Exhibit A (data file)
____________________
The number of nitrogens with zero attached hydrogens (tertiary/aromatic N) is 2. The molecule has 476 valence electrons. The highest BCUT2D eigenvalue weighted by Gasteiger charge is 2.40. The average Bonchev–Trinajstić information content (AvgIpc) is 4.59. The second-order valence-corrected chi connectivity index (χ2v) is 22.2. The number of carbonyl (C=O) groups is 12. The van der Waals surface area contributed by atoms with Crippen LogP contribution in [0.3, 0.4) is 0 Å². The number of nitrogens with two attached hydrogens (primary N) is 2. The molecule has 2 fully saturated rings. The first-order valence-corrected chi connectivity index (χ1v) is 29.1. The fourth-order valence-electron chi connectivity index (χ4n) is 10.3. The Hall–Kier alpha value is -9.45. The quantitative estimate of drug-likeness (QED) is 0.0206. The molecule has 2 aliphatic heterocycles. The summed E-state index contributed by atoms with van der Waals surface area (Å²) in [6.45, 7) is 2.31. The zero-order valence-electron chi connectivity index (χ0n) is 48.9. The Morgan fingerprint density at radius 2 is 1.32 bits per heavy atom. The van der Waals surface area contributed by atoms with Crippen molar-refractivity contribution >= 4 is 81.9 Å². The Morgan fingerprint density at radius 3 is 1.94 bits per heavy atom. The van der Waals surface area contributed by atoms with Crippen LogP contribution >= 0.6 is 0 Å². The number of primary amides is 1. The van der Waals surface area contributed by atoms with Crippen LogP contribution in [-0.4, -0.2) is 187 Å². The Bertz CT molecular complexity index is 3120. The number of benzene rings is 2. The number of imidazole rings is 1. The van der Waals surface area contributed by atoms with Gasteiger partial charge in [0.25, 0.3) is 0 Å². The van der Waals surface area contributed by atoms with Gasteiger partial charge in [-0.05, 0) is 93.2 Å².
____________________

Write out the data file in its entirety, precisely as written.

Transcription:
The number of nitrogens with zero attached hydrogens (tertiary/aromatic N) is 2. The molecule has 476 valence electrons. The highest BCUT2D eigenvalue weighted by Gasteiger charge is 2.40. The average Bonchev–Trinajstić information content (AvgIpc) is 4.59. The second-order valence-corrected chi connectivity index (χ2v) is 22.2. The number of carbonyl (C=O) groups is 12. The van der Waals surface area contributed by atoms with Crippen LogP contribution in [0.3, 0.4) is 0 Å². The number of nitrogens with two attached hydrogens (primary N) is 2. The molecule has 2 fully saturated rings. The first-order valence-corrected chi connectivity index (χ1v) is 29.1. The fourth-order valence-electron chi connectivity index (χ4n) is 10.3. The Hall–Kier alpha value is -9.45. The quantitative estimate of drug-likeness (QED) is 0.0206. The molecule has 2 aliphatic heterocycles. The summed E-state index contributed by atoms with van der Waals surface area (Å²) in [6.45, 7) is 2.31. The zero-order valence-electron chi connectivity index (χ0n) is 48.9. The Morgan fingerprint density at radius 2 is 1.32 bits per heavy atom. The van der Waals surface area contributed by atoms with Crippen molar-refractivity contribution >= 4 is 81.9 Å². The Morgan fingerprint density at radius 3 is 1.94 bits per heavy atom. The van der Waals surface area contributed by atoms with Crippen LogP contribution >= 0.6 is 0 Å². The number of primary amides is 1. The van der Waals surface area contributed by atoms with Crippen LogP contribution in [-0.4, -0.2) is 187 Å². The Bertz CT molecular complexity index is 3120. The number of benzene rings is 2. The number of imidazole rings is 1. The van der Waals surface area contributed by atoms with Gasteiger partial charge in [0.25, 0.3) is 0 Å². The van der Waals surface area contributed by atoms with Gasteiger partial charge in [-0.05, 0) is 93.2 Å².